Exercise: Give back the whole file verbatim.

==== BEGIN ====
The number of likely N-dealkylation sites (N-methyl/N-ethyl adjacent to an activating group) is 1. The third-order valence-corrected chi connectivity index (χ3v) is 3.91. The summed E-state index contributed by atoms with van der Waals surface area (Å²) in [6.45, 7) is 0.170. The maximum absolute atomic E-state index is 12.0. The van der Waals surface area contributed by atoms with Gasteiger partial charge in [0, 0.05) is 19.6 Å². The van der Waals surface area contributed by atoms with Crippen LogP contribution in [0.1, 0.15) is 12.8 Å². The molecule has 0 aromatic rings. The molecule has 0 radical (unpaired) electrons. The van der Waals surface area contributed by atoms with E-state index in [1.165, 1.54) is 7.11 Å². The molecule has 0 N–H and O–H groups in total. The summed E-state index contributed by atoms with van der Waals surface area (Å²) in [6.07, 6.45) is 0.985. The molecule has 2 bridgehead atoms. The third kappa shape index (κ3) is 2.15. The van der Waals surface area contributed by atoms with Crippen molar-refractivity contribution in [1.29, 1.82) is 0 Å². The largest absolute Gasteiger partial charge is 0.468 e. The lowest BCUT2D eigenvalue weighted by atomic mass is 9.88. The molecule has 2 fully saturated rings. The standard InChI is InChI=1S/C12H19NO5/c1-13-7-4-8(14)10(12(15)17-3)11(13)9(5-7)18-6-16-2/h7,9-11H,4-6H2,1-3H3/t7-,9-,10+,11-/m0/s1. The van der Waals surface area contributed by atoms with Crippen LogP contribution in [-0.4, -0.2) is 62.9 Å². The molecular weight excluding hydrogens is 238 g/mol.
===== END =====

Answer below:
The number of likely N-dealkylation sites (N-methyl/N-ethyl adjacent to an activating group) is 1. The third-order valence-corrected chi connectivity index (χ3v) is 3.91. The summed E-state index contributed by atoms with van der Waals surface area (Å²) in [6.45, 7) is 0.170. The maximum absolute atomic E-state index is 12.0. The van der Waals surface area contributed by atoms with Gasteiger partial charge in [0, 0.05) is 19.6 Å². The van der Waals surface area contributed by atoms with Crippen LogP contribution in [0.1, 0.15) is 12.8 Å². The molecule has 0 aromatic rings. The molecule has 0 radical (unpaired) electrons. The van der Waals surface area contributed by atoms with E-state index in [1.165, 1.54) is 7.11 Å². The molecule has 0 N–H and O–H groups in total. The summed E-state index contributed by atoms with van der Waals surface area (Å²) in [6.07, 6.45) is 0.985. The molecule has 2 bridgehead atoms. The third kappa shape index (κ3) is 2.15. The van der Waals surface area contributed by atoms with Crippen molar-refractivity contribution in [1.29, 1.82) is 0 Å². The largest absolute Gasteiger partial charge is 0.468 e. The lowest BCUT2D eigenvalue weighted by atomic mass is 9.88. The molecule has 2 fully saturated rings. The standard InChI is InChI=1S/C12H19NO5/c1-13-7-4-8(14)10(12(15)17-3)11(13)9(5-7)18-6-16-2/h7,9-11H,4-6H2,1-3H3/t7-,9-,10+,11-/m0/s1. The van der Waals surface area contributed by atoms with Crippen LogP contribution in [-0.4, -0.2) is 62.9 Å². The molecular weight excluding hydrogens is 238 g/mol.